Interviewers want to know about Speech Debelle‘s past. After all, it’s not every day that a kid from London goes from scrounging food and bouncing around youth hostels to being a Mercury Award-nominated rapper. But, after listening to her debut album Speech Therapy, her rise to stardom isn’t all that surprising. Peppered with organic, jazzy beats (instead of samples) and powerfully direct lyrics (instead of this), her music is a breath of fresh air in a genre dominated by auto-tuned dudes. Recently, Flavorpill got a chance to talk with Speech Debelle about the pressures of fame, what she has in common with Tupac, and, of course, her past.
Flavorpill: How do your past and family history play out in your music?
Speech Debelle: Growing up I saw two very different worlds. I grew up in a middle class home, so I was used to having the things I not only required but also the things I just wanted. When I got kicked out, I had nothing. In a way it has made me a more rounded person. In a song like “Searching,” although I feel trapped, I know things can get better because I’ve seen better.
FP: In an article from the Times you’re quoted as saying you identify with Tupac Shakur— that he had “strength in his vulnerability.” How is this reflected in your music?
SD: I guess its like being quietly confident. I know everyone will hear my weakness which makes me stronger. I’m embracing my fears.
FP: How does it feel to be in the spotlight for such an intimate album? Is it ever uncomfortable?
SD: Yes it is. But that’s okay — I have a strong foundation.
FP: Both hip hop and the music world at large are male-dominated. What has been your experience as a female MC? Do you feel industry pressure to conform to a particular model?
SD: No, because of the type of music I make. If I wanted to compete with Rihanna in the pop charts, then I’d have to conform. My music doesn’t speak the same language, so we don’t have the same uniform.
FP: In Speech Therapy, you bypassed sampled beats to work with live production. In a world of increasingly complicated, computerized music, can you tell us how you decided to put together such simple, organic tracks?
SD: The music is meant to be a soundtrack to the words. Most of the songs were already written. Going into the recording process, my knowledge of working with musicians was limited. Maybe that has helped.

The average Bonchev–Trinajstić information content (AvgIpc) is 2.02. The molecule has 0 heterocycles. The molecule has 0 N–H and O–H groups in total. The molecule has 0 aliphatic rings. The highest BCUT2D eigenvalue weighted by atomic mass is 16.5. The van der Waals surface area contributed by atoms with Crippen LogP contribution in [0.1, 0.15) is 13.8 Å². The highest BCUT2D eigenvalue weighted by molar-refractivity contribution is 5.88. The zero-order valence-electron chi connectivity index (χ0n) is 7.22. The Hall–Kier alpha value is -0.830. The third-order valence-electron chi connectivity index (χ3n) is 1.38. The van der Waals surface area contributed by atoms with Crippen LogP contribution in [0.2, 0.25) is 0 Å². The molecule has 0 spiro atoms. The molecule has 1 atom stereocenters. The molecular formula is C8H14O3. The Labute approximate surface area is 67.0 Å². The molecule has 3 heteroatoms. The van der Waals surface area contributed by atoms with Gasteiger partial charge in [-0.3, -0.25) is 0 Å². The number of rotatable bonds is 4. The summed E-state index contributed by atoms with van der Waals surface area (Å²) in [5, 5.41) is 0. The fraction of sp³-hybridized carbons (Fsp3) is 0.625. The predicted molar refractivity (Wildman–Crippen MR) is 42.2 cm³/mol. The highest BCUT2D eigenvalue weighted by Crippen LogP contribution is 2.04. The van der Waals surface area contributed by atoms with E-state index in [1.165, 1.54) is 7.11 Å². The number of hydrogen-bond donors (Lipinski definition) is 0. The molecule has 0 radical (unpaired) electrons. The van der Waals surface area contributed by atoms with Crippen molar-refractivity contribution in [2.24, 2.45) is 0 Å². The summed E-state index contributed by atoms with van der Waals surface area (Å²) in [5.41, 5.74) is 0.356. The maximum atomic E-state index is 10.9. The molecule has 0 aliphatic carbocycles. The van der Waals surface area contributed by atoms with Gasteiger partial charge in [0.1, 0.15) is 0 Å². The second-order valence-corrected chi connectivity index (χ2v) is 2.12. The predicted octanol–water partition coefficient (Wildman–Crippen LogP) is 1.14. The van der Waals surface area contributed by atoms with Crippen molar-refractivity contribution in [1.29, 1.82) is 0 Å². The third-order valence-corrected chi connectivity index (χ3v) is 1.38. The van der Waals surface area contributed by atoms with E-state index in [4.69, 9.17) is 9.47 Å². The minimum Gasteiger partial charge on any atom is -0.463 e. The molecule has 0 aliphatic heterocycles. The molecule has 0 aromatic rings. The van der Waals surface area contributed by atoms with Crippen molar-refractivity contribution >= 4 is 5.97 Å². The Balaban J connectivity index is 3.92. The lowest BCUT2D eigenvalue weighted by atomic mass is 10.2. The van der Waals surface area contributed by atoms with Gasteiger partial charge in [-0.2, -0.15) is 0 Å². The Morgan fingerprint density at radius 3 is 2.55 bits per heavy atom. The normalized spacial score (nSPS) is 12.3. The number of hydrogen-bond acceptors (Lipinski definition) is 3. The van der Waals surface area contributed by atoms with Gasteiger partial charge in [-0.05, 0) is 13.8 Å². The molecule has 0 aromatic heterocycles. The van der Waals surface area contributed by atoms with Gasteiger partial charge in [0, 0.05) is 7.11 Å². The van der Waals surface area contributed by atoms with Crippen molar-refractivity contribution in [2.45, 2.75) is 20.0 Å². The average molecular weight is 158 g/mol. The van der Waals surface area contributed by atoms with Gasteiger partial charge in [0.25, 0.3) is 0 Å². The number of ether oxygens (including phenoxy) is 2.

FP: Who are the biggest influences on your music?
SD: Michael Jackson. My culture — being Jamaican and British. A few of my English teachers in school.
FP: Your music seems deeply connected to London, why did you decide to record in Australia?
SD: That’s where Wayne Lotek now lives. He came over to London for a couple weeks and we hooked up. After we did some searching, I knew I wanted to do the next album with him, so when he went back to Melbourne I went with him for six weeks to record. Finding someone who brings out the best in you is really difficult, but ultimately a blessing.
FP: You struggled in your early twenties with poverty and homelessness. What words of advice do you have for young people who find themselves in similar situations?
SD: To remember that the world doesn’t get smaller just because your situation is difficult. It’s always big, and without sounding cheesy, it is your oyster.
FP: Hip hop has gone through many major transitions since the late seventies. How do you envision its future?
SD: The world keeps spinning; things change with the tides. In the future it will probably go back to how it was in the early nineties. Nothing stays the same.
FP: Rumor has it that winning the Mercury Award is bad luck. Any concerns?
SD: Ha ha, I don’t believe in luck or coincidence.